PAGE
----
Outdoor Lawn Chairs W/ Arm Rests




Introduction: Outdoor Lawn Chairs W/ Arm Rests

About: Hi I'm Linn and on my Youtube Channel I have lots of great videos about building, construction and fun projects. You can also check out my site @ http://darbinorvar.com

These chairs are made out of simple framing lumber and feature an-easy-to build design...there also quite comfortable. I wanted to make some chairs that would be great for indoor or outdoor use, that would be easy to transport, cheap, and that anyone could build anywhere. I wanted to create a new design, and since I really haven't made chairs with backs before I wanted to start with a simple concept and use straightforward wood, so framing lumber seemed pretty practical.

Step 1: Cushions

The first thing I did was to pick up some cheap outdoor cushions at the home improvement store, and I determined the size of the chairs from those dimensions.

Here's the cut list for the build:

  • Pieces are 2 x 4 framing lumber unless noted
  • Front Legs - 27" long angled 78 degrees to 26 3/8"
  • Back Legs - 24 1/4" long, 23 1/2" on short side 78 degrees on bottom 114 degrees on the top
  • Short Back Legs - 11 1/2" 78 degree parallelogram
  • Seat - 25" long Back - 28" long
  • Seat & Back intersect @ 75 degrees & trim excess
  • Slats - 10 pieces @ 22" long - use 1" x 4"
  • Arm Rests - 2 pieces @ 30" long - use 1" x 4"

Step 2: Half Lap Joints

Half lap joints for the seat and the back made a lot of sense because it kept the widths the same for the back and the seat, and it made it a lot stronger so that it would never move, and the construction wasn't just relying on screws.

Step 3: Assembly

I was assembling everything just with screws, so it was easy to take the pieces apart, re-do a cut, or an angle, and then put it back together again. Basically you connect the two sides together of the seat and back with slats, spaced at 1/2 inch apart. You could always glue everything together as well if you are not going to transport the chairs.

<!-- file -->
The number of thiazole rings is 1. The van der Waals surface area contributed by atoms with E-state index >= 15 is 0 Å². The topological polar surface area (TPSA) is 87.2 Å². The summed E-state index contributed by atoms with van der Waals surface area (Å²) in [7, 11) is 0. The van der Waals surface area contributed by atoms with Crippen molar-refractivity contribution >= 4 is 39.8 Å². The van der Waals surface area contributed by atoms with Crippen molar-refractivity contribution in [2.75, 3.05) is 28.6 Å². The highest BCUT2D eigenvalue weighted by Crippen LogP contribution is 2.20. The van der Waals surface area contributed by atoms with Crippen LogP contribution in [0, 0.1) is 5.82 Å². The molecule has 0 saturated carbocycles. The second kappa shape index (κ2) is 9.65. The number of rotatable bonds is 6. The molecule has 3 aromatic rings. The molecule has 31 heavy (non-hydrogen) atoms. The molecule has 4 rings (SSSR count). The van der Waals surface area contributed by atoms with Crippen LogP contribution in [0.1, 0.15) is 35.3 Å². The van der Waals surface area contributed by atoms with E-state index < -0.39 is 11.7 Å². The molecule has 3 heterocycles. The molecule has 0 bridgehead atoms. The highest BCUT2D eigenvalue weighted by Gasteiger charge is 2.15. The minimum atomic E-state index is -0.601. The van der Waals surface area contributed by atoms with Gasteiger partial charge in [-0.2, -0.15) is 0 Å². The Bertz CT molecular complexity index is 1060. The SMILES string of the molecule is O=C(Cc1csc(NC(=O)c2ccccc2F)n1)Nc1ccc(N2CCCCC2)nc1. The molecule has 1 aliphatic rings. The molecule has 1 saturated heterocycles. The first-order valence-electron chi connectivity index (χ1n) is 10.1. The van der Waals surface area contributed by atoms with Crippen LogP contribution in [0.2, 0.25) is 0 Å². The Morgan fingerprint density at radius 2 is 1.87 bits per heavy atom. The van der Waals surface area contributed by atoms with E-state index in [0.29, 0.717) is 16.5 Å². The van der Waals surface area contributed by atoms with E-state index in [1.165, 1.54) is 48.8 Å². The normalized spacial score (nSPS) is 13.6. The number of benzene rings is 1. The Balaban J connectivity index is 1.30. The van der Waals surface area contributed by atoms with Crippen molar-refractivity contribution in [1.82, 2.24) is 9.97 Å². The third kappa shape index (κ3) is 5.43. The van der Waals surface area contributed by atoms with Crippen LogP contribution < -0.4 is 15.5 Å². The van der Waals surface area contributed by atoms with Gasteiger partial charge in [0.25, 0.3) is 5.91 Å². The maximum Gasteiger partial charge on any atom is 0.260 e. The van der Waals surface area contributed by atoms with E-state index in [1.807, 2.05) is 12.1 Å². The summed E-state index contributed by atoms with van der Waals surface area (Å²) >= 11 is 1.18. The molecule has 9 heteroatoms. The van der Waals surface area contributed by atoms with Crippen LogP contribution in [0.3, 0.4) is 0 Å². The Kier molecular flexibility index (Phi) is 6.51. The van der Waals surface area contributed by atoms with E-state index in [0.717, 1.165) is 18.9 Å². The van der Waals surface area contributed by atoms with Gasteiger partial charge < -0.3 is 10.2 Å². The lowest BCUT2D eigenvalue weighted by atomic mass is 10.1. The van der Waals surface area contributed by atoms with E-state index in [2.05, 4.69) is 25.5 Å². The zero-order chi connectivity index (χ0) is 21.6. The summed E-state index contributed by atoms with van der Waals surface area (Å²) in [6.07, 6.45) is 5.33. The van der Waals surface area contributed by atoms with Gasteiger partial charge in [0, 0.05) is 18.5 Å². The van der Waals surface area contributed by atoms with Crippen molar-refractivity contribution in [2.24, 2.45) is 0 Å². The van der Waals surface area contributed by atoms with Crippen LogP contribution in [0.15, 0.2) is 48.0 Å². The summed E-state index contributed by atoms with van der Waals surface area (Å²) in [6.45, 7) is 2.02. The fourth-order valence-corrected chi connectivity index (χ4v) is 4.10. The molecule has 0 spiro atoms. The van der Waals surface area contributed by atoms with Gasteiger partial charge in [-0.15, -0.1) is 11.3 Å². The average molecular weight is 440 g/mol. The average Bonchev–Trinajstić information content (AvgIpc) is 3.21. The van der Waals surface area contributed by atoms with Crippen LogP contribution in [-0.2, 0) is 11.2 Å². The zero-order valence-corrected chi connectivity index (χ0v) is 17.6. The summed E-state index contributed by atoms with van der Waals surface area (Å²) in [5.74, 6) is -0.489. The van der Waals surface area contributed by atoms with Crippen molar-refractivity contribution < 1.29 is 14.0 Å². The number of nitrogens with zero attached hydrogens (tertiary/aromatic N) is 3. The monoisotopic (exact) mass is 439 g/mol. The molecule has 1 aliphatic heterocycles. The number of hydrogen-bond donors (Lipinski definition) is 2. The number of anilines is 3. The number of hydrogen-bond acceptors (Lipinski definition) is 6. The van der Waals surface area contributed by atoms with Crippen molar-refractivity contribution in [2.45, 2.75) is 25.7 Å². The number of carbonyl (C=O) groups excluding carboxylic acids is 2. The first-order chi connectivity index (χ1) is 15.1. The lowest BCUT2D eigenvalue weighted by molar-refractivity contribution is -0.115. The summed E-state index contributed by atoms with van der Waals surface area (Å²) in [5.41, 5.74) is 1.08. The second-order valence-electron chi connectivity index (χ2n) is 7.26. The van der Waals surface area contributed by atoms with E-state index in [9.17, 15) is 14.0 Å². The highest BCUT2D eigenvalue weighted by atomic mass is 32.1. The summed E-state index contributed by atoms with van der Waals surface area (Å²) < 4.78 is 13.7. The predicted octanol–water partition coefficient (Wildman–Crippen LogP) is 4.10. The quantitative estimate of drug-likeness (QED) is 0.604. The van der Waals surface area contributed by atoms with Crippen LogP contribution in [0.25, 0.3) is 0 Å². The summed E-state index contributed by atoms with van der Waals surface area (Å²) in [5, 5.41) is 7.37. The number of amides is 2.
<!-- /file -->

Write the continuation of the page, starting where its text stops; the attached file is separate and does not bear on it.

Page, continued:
Step 4: Legs

There is a second piece of wood for support for the back legs, because that way it would be really easy to assemble them and everything would fit together well, and be well supported.

Step 5: Arm Rests

When the angle of the seat was determined, the last part to figure out was the arms. 1x4s was used for the arms as well as the slats, and cut to size at the band saw. The upper part of the legs were also cut at an angle to better accommodate the arms.

Step 6: Conclusion - Watch the Video

For a much better perspective, make sure to watch the video of the building process!

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    4 years ago

    This is perfect! I was looking for a design that is a bit more practical and manageable version of the Adirondack. Thanks for sharing. I will definitely make a few for my patio.


    4 years ago

    Pretty awesome build! They have a great look and would look good in a number of different settings. Adaptable design as well.


    4 years ago

    Nice job! I think I'll make a couple out of cedar.


    4 years ago

    how heavy are they?